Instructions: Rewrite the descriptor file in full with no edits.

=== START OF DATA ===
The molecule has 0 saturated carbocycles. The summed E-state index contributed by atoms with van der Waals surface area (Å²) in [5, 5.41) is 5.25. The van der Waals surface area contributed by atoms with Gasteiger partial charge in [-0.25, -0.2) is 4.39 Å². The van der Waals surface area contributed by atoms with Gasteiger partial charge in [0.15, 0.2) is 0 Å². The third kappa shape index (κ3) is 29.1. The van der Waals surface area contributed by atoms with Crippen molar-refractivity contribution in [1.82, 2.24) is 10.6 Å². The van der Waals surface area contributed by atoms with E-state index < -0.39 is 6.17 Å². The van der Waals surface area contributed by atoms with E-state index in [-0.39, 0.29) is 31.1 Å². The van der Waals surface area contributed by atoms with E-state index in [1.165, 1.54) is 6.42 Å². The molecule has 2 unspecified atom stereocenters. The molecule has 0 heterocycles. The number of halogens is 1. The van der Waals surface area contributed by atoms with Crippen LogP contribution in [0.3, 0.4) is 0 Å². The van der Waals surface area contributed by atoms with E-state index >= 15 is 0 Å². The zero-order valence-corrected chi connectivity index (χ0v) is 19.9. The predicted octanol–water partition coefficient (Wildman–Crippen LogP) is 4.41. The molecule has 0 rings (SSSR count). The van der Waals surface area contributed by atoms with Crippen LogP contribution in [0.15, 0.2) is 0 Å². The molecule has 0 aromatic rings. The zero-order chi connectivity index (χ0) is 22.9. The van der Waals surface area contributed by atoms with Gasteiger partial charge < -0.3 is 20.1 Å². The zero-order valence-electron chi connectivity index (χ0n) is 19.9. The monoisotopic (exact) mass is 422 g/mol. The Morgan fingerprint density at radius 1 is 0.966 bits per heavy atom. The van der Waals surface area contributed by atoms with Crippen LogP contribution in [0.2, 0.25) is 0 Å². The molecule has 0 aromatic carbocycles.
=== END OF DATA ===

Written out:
The molecule has 0 saturated carbocycles. The summed E-state index contributed by atoms with van der Waals surface area (Å²) in [5, 5.41) is 5.25. The van der Waals surface area contributed by atoms with Gasteiger partial charge in [-0.25, -0.2) is 4.39 Å². The van der Waals surface area contributed by atoms with Gasteiger partial charge in [0.15, 0.2) is 0 Å². The third kappa shape index (κ3) is 29.1. The van der Waals surface area contributed by atoms with Crippen molar-refractivity contribution in [1.82, 2.24) is 10.6 Å². The van der Waals surface area contributed by atoms with E-state index < -0.39 is 6.17 Å². The van der Waals surface area contributed by atoms with E-state index in [-0.39, 0.29) is 31.1 Å². The van der Waals surface area contributed by atoms with E-state index in [1.165, 1.54) is 6.42 Å². The molecule has 2 unspecified atom stereocenters. The molecule has 0 heterocycles. The number of halogens is 1. The van der Waals surface area contributed by atoms with Crippen LogP contribution in [0.3, 0.4) is 0 Å². The van der Waals surface area contributed by atoms with E-state index >= 15 is 0 Å². The zero-order valence-corrected chi connectivity index (χ0v) is 19.9. The predicted octanol–water partition coefficient (Wildman–Crippen LogP) is 4.41. The molecule has 0 rings (SSSR count). The van der Waals surface area contributed by atoms with Crippen LogP contribution in [0.15, 0.2) is 0 Å². The molecule has 0 aromatic rings. The zero-order chi connectivity index (χ0) is 22.9. The van der Waals surface area contributed by atoms with Gasteiger partial charge < -0.3 is 20.1 Å². The zero-order valence-electron chi connectivity index (χ0n) is 19.9. The monoisotopic (exact) mass is 422 g/mol. The Morgan fingerprint density at radius 1 is 0.966 bits per heavy atom. The van der Waals surface area contributed by atoms with Crippen LogP contribution in [0.2, 0.25) is 0 Å². The molecule has 0 aromatic carbocycles.